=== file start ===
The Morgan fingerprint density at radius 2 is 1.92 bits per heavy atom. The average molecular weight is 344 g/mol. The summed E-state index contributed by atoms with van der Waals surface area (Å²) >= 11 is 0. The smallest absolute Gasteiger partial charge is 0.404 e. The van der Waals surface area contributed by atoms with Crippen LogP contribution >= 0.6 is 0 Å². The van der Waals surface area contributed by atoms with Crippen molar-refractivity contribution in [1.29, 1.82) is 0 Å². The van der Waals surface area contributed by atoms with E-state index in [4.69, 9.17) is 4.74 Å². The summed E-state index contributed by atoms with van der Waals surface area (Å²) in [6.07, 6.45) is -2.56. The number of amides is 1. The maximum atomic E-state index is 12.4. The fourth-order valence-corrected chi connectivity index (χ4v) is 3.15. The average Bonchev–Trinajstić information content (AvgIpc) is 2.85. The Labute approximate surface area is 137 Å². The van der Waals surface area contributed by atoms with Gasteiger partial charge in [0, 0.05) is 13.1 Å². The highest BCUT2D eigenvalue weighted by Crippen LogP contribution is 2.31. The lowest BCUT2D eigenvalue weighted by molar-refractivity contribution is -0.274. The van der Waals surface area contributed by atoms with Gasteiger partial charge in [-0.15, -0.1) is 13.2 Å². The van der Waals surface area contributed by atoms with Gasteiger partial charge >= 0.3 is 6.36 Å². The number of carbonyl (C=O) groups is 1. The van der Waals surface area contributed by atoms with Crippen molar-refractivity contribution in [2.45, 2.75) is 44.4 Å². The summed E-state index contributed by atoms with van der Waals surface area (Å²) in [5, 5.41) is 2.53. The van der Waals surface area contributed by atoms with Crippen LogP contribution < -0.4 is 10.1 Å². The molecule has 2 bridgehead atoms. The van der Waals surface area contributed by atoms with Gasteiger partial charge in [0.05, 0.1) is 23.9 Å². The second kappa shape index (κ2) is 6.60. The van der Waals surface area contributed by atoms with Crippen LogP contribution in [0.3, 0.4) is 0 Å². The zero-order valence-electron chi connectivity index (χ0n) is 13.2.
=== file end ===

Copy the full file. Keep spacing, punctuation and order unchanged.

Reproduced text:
The Morgan fingerprint density at radius 2 is 1.92 bits per heavy atom. The average molecular weight is 344 g/mol. The summed E-state index contributed by atoms with van der Waals surface area (Å²) >= 11 is 0. The smallest absolute Gasteiger partial charge is 0.404 e. The van der Waals surface area contributed by atoms with Crippen LogP contribution >= 0.6 is 0 Å². The van der Waals surface area contributed by atoms with Crippen molar-refractivity contribution in [1.29, 1.82) is 0 Å². The van der Waals surface area contributed by atoms with E-state index in [4.69, 9.17) is 4.74 Å². The summed E-state index contributed by atoms with van der Waals surface area (Å²) in [6.07, 6.45) is -2.56. The number of amides is 1. The maximum atomic E-state index is 12.4. The fourth-order valence-corrected chi connectivity index (χ4v) is 3.15. The average Bonchev–Trinajstić information content (AvgIpc) is 2.85. The Labute approximate surface area is 137 Å². The van der Waals surface area contributed by atoms with Gasteiger partial charge in [0, 0.05) is 13.1 Å². The highest BCUT2D eigenvalue weighted by Crippen LogP contribution is 2.31. The lowest BCUT2D eigenvalue weighted by molar-refractivity contribution is -0.274. The van der Waals surface area contributed by atoms with Gasteiger partial charge in [-0.15, -0.1) is 13.2 Å². The van der Waals surface area contributed by atoms with Gasteiger partial charge >= 0.3 is 6.36 Å². The number of carbonyl (C=O) groups is 1. The van der Waals surface area contributed by atoms with Crippen molar-refractivity contribution in [2.45, 2.75) is 44.4 Å². The summed E-state index contributed by atoms with van der Waals surface area (Å²) in [5, 5.41) is 2.53. The van der Waals surface area contributed by atoms with Crippen LogP contribution < -0.4 is 10.1 Å². The molecule has 2 bridgehead atoms. The van der Waals surface area contributed by atoms with Gasteiger partial charge in [0.05, 0.1) is 23.9 Å². The second kappa shape index (κ2) is 6.60. The van der Waals surface area contributed by atoms with Crippen LogP contribution in [0.3, 0.4) is 0 Å². The zero-order valence-electron chi connectivity index (χ0n) is 13.2.